Here are a few things to watch out for.
Usually water and/or protein, which may be added to bulk out a product artificially. Look out for: textured vegetable protein (usually soya), added animal proteins, vegetable proteins from milk (whey, casein) or cereals, and E450 (polyphosphates), added to frozen and chilled chicken to increase water content.
Improve flavour, consistency and “mouth feel”. Look out for: palm oil (mainly saturated fat), hydrogenated fats (turning cheap vegetable oil into hard fats), trans fats (by-product of hydrogenation).
Sugars can be hidden in many clever ways. Look out for the following:
- brown sugar, corn syrup, hydrolysed starch, fructose, glucose, glucose syrup, demerara, dextrose, invert syrup, lactose, maltose, raw sugar or treacle.
- high fructose corn syrup (highly processed) is sweeter than sugar for the same calorie content. Made from corn in a process that converts corn starch to glucose and then fructose. It also makes foods go brown (used in cakes, pastries, bread, crackers, breakfast cereals) and stops ice crystals forming in ice cream.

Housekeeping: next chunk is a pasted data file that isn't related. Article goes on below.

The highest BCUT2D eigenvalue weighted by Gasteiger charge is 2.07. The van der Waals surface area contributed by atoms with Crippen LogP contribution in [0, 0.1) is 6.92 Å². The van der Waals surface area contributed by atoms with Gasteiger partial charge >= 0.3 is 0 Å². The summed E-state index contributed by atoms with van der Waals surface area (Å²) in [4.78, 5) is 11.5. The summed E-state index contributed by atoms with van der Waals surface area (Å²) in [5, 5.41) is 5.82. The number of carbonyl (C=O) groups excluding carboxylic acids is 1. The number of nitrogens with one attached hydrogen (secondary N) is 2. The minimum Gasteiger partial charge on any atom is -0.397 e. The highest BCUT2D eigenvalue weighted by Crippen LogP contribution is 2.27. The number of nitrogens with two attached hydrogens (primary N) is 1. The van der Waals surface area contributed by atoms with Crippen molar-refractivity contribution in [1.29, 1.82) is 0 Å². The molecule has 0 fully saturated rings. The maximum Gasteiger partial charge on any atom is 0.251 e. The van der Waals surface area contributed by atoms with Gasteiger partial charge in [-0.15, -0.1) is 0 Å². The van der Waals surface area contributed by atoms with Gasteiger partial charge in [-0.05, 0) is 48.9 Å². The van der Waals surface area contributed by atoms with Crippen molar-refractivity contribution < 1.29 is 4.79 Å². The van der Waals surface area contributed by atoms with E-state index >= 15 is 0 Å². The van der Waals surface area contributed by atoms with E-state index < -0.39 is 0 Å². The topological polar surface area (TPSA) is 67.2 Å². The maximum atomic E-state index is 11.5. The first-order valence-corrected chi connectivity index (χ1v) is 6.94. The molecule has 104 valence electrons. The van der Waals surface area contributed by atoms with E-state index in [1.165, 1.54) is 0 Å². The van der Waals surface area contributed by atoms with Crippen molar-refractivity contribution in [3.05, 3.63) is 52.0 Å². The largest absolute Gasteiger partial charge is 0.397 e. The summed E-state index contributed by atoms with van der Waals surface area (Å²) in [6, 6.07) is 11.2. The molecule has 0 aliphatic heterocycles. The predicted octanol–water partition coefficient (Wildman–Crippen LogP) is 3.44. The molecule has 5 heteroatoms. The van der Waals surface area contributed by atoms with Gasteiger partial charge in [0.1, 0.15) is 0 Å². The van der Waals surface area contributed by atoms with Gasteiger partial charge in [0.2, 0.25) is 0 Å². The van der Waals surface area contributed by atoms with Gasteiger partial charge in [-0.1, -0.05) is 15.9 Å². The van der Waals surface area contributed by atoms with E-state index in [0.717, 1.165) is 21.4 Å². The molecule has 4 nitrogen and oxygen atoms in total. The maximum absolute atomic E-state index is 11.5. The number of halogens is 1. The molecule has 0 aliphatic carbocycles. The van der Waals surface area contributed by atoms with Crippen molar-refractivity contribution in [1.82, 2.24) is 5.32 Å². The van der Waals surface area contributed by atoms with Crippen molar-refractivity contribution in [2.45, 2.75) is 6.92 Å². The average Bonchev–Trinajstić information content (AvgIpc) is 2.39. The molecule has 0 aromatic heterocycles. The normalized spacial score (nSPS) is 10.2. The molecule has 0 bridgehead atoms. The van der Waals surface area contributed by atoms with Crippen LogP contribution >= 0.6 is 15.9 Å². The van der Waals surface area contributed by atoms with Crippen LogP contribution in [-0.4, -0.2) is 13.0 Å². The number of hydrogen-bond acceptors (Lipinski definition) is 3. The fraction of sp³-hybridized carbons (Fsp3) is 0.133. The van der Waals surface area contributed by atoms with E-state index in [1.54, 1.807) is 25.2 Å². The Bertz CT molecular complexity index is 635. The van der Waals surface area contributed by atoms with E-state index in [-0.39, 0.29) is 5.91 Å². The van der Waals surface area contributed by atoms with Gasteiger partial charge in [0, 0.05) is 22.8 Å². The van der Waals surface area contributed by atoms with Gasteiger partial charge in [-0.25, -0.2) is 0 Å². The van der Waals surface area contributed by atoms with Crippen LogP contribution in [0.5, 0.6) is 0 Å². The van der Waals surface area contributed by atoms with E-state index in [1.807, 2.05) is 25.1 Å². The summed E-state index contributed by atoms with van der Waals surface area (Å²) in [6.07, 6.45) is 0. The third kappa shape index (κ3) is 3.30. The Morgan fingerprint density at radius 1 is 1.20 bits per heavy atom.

Also present in many foods. Look out for the following:
- acesulfame-K, aspartame (in chewing gum, yoghurt and “diet” soft drinks), saccharine, sodium cyclamate (or cyclamic acid and E952, found in soft drinks), thaumatin.
- bulk sweeteners include isomalt, lactitol, maltitol, mannitol, sorbitol and xylitol, found in ‘diabetic foods’, ‘tooth-friendly sweets’, ‘sugar-free sweets’. They carry the warning, “excessive consumption may produce laxative effects.”
To convert sodium to its salt equivalent, multiply by 2.5. Too much sodium leads to high blood pressure, heart disease and stroke.
Most of the salt we consume comes from pre-packed foods (ready-made meals, snacks, sandwiches, fast food, cakes and biscuits).
On food labels, these guidelines will help you make an informed choice: High = 0.6g or more; Medium = 0.3g; Low = 0.1g or less.
The GDA for salt is 6g/day.
A more conservative approach is not to consume more than 2-3g/day. At three meals per day, that represents 1g per meal.
(photo courtesy of joestanley.org)